How It Works
If you can get by on just your income from Social Security and/or a Roth IRA, this can be a great way to ensure your taxable income remains low — potentially reducing your overall tax burden and even helping you avoid a high-income surcharge for Medicare parts B and D.
Since you can’t avoid your RMDs, simply making them in the form of charitable contributions can be a great way to avoid paying more taxes than you need to while making a donation to an organization that’s important to you.
Of course, if juggling donations over several years just to create more work on your tax returns sounds like a real bummer, you might consider changing the way you give to get the most out of your donations. If you’re not as interested in making cash contributions if it doesn’t come with a tax benefit — or if you just don’t feel right letting one or two years lapse between donations — you might look into volunteering opportunities in your area. Plenty of charities have more need for labor than cash, and you can make a major difference by volunteering to help out.
How It Works
You should start with asking some of your favorite charities about volunteering opportunities. And, even if they don’t have any, they might be able to make some suggestions for places that do. You should also consider where you can be of the most value. If you have specialized skills, that could make your time especially valuable by offering your services as a lawyer or accountant to cash-strapped organizations with a dire need.
Although you can’t deduct the value of the time and services you offer to a charitable organization, you may be able to deduct some out-of-pocket expenses. For example, the IRS allows you to deduct the cost of gas and oil you need to drive to and from a charity where you are volunteering.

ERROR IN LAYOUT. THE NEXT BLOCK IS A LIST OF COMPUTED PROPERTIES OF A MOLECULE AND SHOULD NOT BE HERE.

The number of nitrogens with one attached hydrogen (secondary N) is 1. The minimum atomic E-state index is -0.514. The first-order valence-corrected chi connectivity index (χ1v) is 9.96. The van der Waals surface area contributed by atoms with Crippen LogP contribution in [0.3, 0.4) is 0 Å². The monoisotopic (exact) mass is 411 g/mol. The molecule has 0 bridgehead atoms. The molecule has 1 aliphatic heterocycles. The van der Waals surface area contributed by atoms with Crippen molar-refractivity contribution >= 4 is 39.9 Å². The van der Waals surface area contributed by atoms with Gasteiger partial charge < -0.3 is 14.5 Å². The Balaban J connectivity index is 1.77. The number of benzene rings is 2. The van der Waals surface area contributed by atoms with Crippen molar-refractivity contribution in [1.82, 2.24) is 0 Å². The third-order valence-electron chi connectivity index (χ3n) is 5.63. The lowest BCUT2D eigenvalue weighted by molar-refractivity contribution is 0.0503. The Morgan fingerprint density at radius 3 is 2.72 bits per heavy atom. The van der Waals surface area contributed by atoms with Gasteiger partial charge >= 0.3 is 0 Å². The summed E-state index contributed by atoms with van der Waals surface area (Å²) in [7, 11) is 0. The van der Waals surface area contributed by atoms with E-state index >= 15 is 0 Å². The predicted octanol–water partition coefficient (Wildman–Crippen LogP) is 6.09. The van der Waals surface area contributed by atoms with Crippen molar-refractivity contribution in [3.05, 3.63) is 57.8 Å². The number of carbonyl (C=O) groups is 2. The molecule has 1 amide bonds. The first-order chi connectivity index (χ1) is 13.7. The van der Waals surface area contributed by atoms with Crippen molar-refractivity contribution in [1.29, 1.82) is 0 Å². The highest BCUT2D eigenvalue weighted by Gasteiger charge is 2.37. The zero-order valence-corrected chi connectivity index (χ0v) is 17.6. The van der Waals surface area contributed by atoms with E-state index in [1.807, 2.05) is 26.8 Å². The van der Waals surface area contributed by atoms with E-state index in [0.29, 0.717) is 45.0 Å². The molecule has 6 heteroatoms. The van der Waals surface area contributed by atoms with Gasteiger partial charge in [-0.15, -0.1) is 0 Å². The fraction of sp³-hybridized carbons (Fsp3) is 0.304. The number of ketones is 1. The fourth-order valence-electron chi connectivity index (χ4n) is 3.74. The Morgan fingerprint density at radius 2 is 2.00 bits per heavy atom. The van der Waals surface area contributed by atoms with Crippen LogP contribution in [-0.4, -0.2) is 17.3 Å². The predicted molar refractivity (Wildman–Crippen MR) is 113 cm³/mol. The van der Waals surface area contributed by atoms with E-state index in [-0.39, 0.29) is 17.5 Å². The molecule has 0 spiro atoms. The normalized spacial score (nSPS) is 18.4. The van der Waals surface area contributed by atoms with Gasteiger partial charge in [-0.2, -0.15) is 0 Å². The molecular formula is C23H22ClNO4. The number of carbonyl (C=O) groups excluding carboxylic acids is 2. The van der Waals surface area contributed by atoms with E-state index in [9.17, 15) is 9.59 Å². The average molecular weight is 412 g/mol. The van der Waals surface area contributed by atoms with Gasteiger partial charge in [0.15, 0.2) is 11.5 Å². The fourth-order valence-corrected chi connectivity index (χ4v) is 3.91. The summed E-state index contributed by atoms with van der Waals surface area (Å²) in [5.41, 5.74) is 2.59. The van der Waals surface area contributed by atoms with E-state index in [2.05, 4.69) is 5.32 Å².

Charitable giving is important, but it’s also possible that you can achieve many of the same goals through your investing. Focusing your investments in areas you believe in can both do good and earn you returns. And depending on how specifically you plan your strategy, it’s possible to find businesses and funds that are focused on most of the same goals as your favorite charities. You can ask your broker for guidance, or just research socially responsible investment funds and browse your options.
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How It Works
Once you’ve found funds that adequately reflect your values, you can start investing money. In fact, if you set up a traditional IRA with the intent of making it your focused portfolio of sustainable funds, you can reduce your taxable income by making contributions to the fund like you would with any other traditional IRA. And, if you feel a little funny about potentially profiting from the transaction, don’t forget that you can also divert those funds directly to charities from your IRA once you reach 70 1/2, meaning your money could do twice the good in the end. You’ll contribute even more, in fact, when you factor in the added funds from your investment returns.
Most Americans don’t necessarily have room in their budget to simply boost their giving, but if you’re fortunate enough to consider it, the change in the tax law might be just the incentive for doing so. If your total potential deductions are close to $12,400 (or $24,800 if you’re married filing jointly), you might consider just upping the amount you give every year. It’s possible that — with the benefits of itemizing — you might reap considerable rewards on your taxes just for making a relatively small increase in your giving.
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How It Works
As with any plan for your taxes, be sure you’re checking with your accountant (or very carefully researching it on your own) before you commit to anything. However, getting a good sense of how your tax bill might change if you increase your donations by different amounts is going to arm you with the knowledge you need about how your total take-home income is affected in each scenario.
Besides, the worst-case scenario is simply that you donate more to charity, which — unless you really overdo it and blow up your annual budget — most likely isn’t going to be too upsetting for anyone with a giving spirit.
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John Csiszar contributed to the reporting for this article.